LONDON — When craft beer super fan Steve Dass gave up alcohol for health reasons, he went looking for a quality non-alcoholic substitute.
He couldn’t find one, so he started his own brewery.
“When I … started talking about it to friends and investors, they asked whether I’ve bumped my head or something,” said Doss.
But Dass was onto something: His Nirvana Brewery in London now brews 3,200 liters of low and alcohol-free beer a week, and he sells to stores such as Whole Foods.
It’s still a very niche segment, but big brewers are scrambling to get in on the action.
That’s because drinkers are turning to brews that don’t come with a buzz. They’re increasingly worried about the health risks associated with alcohol.
Global consumption of traditional beer dropped in 2015 and 2016. But the market for non-alcoholic beer grew 5% in 2016, according to research firm Euromonitor International.
Anheuser-Busch InBev, which launched non-alcoholic versions of Budweiser and Corona in 2016, predicts that low or alcohol-free beer will make up a stunning 20% of its production volume by 2025.
Heineken released a competitor — Heineken 0.0 — last May and Guinness owner Diageo followed suit in January with Open Gate Pure Brew.
Carlsberg, which has been producing alcohol-free beer since 2015, expects revenue for that product to grow three times faster than overall beer sales.
Brewers are responding to changing consumer tastes, but there’s another powerful incentive driving the trend: Non-alcoholic beer generates 1.5 times more revenue because there’s no alcohol tax to pay.
Stuart Elkington opened Dry Drinker, an online store selling non-alcoholic beer, wine and spirits, when his doctor suggested he stop drinking alcohol to improve his fitness.
He gave it a shot for six months and felt great.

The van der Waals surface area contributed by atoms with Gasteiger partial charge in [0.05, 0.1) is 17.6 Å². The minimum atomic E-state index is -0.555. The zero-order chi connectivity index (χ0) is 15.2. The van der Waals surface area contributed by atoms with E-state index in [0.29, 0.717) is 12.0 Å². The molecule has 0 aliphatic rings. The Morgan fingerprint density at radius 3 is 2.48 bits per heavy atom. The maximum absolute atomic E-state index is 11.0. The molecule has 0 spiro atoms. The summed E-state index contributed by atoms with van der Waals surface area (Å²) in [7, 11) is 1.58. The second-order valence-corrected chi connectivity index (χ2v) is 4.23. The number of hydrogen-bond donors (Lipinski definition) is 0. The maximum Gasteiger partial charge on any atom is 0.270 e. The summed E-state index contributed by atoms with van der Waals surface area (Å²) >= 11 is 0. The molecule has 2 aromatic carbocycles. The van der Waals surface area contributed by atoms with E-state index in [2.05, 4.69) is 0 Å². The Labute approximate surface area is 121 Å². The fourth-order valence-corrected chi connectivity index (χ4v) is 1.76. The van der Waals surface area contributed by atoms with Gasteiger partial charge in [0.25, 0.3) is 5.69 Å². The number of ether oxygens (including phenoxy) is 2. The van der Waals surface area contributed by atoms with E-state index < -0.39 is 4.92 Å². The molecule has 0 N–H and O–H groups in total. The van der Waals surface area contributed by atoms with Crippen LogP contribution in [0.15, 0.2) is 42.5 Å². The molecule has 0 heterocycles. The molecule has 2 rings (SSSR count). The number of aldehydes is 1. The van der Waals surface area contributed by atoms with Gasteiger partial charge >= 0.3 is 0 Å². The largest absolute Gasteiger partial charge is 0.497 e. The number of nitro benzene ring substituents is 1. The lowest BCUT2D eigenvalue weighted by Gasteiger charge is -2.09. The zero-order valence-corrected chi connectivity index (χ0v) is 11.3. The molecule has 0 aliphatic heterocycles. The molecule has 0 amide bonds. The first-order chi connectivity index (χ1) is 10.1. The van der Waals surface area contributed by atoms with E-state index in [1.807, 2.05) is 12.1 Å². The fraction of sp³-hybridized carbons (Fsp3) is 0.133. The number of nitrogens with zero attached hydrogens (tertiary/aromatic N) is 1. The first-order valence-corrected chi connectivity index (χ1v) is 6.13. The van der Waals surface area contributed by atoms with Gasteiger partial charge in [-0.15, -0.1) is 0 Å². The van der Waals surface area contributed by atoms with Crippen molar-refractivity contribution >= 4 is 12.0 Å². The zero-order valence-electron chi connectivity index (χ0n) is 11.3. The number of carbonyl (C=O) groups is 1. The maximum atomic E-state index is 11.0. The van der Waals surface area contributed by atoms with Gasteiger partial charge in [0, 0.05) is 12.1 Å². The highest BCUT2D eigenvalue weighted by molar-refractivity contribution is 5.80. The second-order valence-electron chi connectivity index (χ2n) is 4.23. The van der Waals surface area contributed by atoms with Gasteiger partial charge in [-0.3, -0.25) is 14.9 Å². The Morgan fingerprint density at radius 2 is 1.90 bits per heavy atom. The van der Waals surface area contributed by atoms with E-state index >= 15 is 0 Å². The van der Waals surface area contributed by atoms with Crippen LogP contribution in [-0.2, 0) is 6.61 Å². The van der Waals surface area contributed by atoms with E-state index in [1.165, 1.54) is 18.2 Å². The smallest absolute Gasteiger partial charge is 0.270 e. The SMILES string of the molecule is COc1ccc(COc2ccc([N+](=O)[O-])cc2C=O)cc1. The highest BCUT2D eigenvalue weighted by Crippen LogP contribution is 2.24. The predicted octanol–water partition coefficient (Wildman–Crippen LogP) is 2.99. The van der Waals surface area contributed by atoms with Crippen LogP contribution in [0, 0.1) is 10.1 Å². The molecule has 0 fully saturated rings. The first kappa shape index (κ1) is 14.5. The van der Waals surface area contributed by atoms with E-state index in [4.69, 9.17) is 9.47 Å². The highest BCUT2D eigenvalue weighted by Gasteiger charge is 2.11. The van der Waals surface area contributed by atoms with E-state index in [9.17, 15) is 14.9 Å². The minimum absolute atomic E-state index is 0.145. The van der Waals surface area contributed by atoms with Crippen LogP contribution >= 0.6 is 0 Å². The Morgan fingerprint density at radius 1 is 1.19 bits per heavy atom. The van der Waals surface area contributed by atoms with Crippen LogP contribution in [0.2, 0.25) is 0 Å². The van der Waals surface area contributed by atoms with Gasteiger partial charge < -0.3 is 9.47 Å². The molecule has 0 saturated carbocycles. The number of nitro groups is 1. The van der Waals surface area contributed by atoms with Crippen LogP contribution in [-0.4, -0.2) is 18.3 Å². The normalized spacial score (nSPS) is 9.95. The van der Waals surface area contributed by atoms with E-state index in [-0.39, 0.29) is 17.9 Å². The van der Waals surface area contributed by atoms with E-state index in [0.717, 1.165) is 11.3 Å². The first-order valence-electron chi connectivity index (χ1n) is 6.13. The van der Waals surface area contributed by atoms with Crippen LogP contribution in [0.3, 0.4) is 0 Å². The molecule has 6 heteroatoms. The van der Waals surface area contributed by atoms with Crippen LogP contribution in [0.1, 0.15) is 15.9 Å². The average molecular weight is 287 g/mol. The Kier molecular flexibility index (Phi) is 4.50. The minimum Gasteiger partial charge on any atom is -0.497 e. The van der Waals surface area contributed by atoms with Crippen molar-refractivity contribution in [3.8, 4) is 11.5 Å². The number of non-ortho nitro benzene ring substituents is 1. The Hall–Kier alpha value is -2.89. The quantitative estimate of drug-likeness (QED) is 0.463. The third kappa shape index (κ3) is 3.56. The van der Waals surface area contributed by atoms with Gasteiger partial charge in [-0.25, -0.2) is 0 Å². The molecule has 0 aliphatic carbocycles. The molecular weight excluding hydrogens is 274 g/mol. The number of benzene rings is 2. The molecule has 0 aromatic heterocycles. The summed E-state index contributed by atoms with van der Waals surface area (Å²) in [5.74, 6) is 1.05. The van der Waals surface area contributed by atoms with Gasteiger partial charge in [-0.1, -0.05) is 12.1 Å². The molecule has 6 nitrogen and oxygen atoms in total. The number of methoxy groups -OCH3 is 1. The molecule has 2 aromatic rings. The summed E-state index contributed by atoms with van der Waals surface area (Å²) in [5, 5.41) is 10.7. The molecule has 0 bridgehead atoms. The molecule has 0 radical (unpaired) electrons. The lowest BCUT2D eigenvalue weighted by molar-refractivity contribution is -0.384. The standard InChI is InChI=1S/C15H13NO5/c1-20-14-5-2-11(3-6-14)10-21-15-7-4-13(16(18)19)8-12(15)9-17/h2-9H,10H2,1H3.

“I lost a bit of weight, I started running again … but I missed that ‘ahh’ moment on a Friday night, when you’ve had a really busy week and just wanted a beer,” he said.
He thought there must be other people like him — “forty, young kids, wanted to lose a bit of weight.”
But he was surprised to find the market is much wider than that.
“Our customers are the girls getting together when they have to work in the morning, the baby shower crowds, the guys training for marathon, dinner parties when someone has to drive,” he said.
His business, which launched just 18 months ago, now has five full-time employees.
Producers still have to convince drinkers that 0% beer has its merits.
“The reputation is terrible … but with the availability of hops we can get from around the world, there is no need for non-alcoholic beer to be boring,” Dass said.
Advertising language is already becoming more positive, according to Euromonitor International. Ads tout what the beer has to offer in terms of flavors and natural ingredients, while steering away from its lack of alcohol.
Research firm Mintel said drinkers are becoming more open to the idea of non-alcoholic beer, with 33% of Spaniards and 23% of Germans already drinking it on occasion. A German brewer, Erdinger, offers every runner in the Berlin marathon an alcohol-free pint when they cross the finish line.
Heineken said the alcohol-free beer market is growing 9% a year in the U.K.
“When people taste non-alcoholic beer, the first thing they say is ‘it tastes like beer!’ and I have to remind them that it is a beer. They can’t get their head around it,” Elkington said.